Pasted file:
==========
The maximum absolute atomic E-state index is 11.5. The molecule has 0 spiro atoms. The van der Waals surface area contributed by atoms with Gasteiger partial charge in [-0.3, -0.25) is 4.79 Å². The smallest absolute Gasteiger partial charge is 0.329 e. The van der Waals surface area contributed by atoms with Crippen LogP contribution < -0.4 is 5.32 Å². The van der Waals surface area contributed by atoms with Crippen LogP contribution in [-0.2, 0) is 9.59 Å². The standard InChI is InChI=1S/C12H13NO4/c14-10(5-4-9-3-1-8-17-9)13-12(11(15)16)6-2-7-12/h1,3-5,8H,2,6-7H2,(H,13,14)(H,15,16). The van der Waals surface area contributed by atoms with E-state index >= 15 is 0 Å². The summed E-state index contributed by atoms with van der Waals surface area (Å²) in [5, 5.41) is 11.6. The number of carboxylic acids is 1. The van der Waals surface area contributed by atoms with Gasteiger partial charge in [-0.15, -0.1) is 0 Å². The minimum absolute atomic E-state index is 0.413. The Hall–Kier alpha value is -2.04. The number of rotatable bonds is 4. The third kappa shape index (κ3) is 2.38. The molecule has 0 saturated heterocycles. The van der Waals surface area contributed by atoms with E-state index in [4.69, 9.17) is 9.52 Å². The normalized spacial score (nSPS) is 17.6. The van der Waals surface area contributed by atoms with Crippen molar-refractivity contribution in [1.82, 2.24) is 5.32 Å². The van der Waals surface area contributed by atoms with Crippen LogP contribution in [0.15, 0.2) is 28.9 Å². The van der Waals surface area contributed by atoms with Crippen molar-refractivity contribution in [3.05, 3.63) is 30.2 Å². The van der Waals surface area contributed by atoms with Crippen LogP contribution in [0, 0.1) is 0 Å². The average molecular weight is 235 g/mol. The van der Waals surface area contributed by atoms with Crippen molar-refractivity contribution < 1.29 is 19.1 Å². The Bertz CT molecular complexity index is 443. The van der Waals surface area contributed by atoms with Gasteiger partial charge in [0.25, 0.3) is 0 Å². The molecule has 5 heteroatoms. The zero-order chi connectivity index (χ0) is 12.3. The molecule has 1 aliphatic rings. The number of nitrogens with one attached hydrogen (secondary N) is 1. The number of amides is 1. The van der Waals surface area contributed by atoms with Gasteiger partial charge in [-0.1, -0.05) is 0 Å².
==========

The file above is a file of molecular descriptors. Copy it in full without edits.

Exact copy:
The maximum absolute atomic E-state index is 11.5. The molecule has 0 spiro atoms. The van der Waals surface area contributed by atoms with Gasteiger partial charge in [-0.3, -0.25) is 4.79 Å². The smallest absolute Gasteiger partial charge is 0.329 e. The van der Waals surface area contributed by atoms with Crippen LogP contribution < -0.4 is 5.32 Å². The van der Waals surface area contributed by atoms with Crippen LogP contribution in [-0.2, 0) is 9.59 Å². The standard InChI is InChI=1S/C12H13NO4/c14-10(5-4-9-3-1-8-17-9)13-12(11(15)16)6-2-7-12/h1,3-5,8H,2,6-7H2,(H,13,14)(H,15,16). The van der Waals surface area contributed by atoms with E-state index >= 15 is 0 Å². The summed E-state index contributed by atoms with van der Waals surface area (Å²) in [5, 5.41) is 11.6. The number of carboxylic acids is 1. The van der Waals surface area contributed by atoms with Gasteiger partial charge in [-0.15, -0.1) is 0 Å². The minimum absolute atomic E-state index is 0.413. The Hall–Kier alpha value is -2.04. The number of rotatable bonds is 4. The third kappa shape index (κ3) is 2.38. The molecule has 0 saturated heterocycles. The van der Waals surface area contributed by atoms with E-state index in [4.69, 9.17) is 9.52 Å². The normalized spacial score (nSPS) is 17.6. The van der Waals surface area contributed by atoms with Crippen molar-refractivity contribution in [1.82, 2.24) is 5.32 Å². The van der Waals surface area contributed by atoms with Crippen LogP contribution in [0.15, 0.2) is 28.9 Å². The van der Waals surface area contributed by atoms with Crippen molar-refractivity contribution in [3.05, 3.63) is 30.2 Å². The van der Waals surface area contributed by atoms with Crippen LogP contribution in [0, 0.1) is 0 Å². The average molecular weight is 235 g/mol. The van der Waals surface area contributed by atoms with Crippen molar-refractivity contribution < 1.29 is 19.1 Å². The Bertz CT molecular complexity index is 443. The van der Waals surface area contributed by atoms with Gasteiger partial charge in [0.25, 0.3) is 0 Å². The molecule has 5 heteroatoms. The zero-order chi connectivity index (χ0) is 12.3. The molecule has 1 aliphatic rings. The number of nitrogens with one attached hydrogen (secondary N) is 1. The number of amides is 1. The van der Waals surface area contributed by atoms with Gasteiger partial charge in [-0.1, -0.05) is 0 Å².